Okemo Mountain Resort
Okemo Mountain Resort, which became part of Vail Resorts (and the Epic Pass) last year, has renovated its Summit Lodge and mid-mountain Sugar House with a $2 million infusion of capital. On the slopes, Okemo has secured its reputation for consistent and reliable snow quality and surface conditions through more upgrades to its snowmaking system. Installation of 5,000 feet of pipe completed a five-year project to replace main feeds to Okemo’s snowmaking system across the entire mountain. And this winter, skiers and riders will be able to experience the entire mountain in a new way with EpicMix, a free app that provides access to a variety of features from their mobile phones. They can check snow conditions and lift-wait times, view web cams and trail maps, track vert, earn digital pins, and even track Ski & Snowboard School progress and accomplishments.
Season pass introductions this
winter include a new Northeast College Pass that offers unlimited, unrestricted
access to Okemo and Mount Sunapee, in New Hampshire, as well as unlimited
access with holiday restrictions to Stowe. Also, Vail Resorts has launched Epic
Day Pass, allowing guests to ski world-class resorts for less than
One of our favorite New England ski mountains with its
long, scenic cruisers, Okemo also offers an assortment of activities for
families to enjoy together. For a thrill, try Okemo’s Timber Ripper
Mountain Coaster or go snow tubing down a specially groomed chute in the
Jackson Gore courtyard; skate at Okemo’s ice skating pavilion; rent a fat bike
for riding on snow; go snowshoeing; cross country skiing; work on your golf
game at Okemo’s indoor golf facility. Chill out with an after-hours snowcat
excursion to the top of the mountain, take a swim or soak in a hot tub at
Okemo’s Spring House Pool & Fitness Center.. Enjoy a massage or a facial at
The Adventure Zone located in Okemo’s Jackson Gore area
offers year-round activities soar through the treetops on Sawyer’s Sweep
Zipline Tour or go off-roading on a Segway PT Tour; launch yourself into the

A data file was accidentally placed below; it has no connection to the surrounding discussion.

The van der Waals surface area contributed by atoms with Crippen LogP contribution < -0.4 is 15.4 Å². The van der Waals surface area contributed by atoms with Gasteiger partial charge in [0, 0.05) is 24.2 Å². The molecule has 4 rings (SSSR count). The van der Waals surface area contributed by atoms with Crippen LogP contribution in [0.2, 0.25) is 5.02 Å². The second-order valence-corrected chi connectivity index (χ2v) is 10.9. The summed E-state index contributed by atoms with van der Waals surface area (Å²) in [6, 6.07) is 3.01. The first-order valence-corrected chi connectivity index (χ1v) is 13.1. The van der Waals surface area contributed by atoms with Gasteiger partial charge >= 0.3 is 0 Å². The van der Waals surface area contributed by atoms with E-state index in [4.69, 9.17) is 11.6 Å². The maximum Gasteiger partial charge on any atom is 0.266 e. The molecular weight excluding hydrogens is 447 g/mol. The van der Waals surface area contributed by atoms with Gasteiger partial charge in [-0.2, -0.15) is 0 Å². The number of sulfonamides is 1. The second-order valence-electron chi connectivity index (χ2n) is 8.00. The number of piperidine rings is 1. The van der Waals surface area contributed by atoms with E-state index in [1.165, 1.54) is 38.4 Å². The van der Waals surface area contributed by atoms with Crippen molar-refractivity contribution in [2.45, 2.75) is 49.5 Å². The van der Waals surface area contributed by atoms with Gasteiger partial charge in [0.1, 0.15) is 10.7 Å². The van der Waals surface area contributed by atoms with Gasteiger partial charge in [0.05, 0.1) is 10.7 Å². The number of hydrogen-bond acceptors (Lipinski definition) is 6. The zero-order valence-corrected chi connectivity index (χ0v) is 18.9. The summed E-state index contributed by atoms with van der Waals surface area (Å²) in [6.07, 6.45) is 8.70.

Amp Energy Big Air Bag; climb the climbing wall; putt Cal’s Miniature Golf
Course or challenge yourself on the 18-hole Disc Golf course.
A wide variety of trailside and mountainside lodging options provide great ski-in/ski-out convenience, but our favorite is Jackson Gore. (okemo.com)
The “Beast of the East,” Killington is the biggest ski
resort in New England and has the longest season. A Powdr resort, Killington
and its sister resort Pico are both partnering in the IkonPass, allows 5-7 days on the pass. Killington offers the Beast 365 All-Seasons Pass gives
guests access to everything at Killington, all year long. It starts in summer
with unlimited lift and trail access for 30 miles of mountain biking, plus golf
course greens fees and access to the Adventure Center including zipline, ropes
course and a year-round downhill coaster; pass
holders also get access to discounts every month, that could consist of spa or
golf. Accommodations are mostly along the access road (though we adored our
stay at nearby Mountaintop Inn), and now owns the legendary Wobbly Barn
Killington offers Woodward, an experiential action
sports company on a mission to inspire next generation sports experiences
through intuitive programming and innovative environments. It’s where the most
passionate people come together to stoke new levels of growth, confidence and a
lifelong love of their favorite sports. Woodward at Killington is the East
Coast destination for action sports progression, providing mountain experiences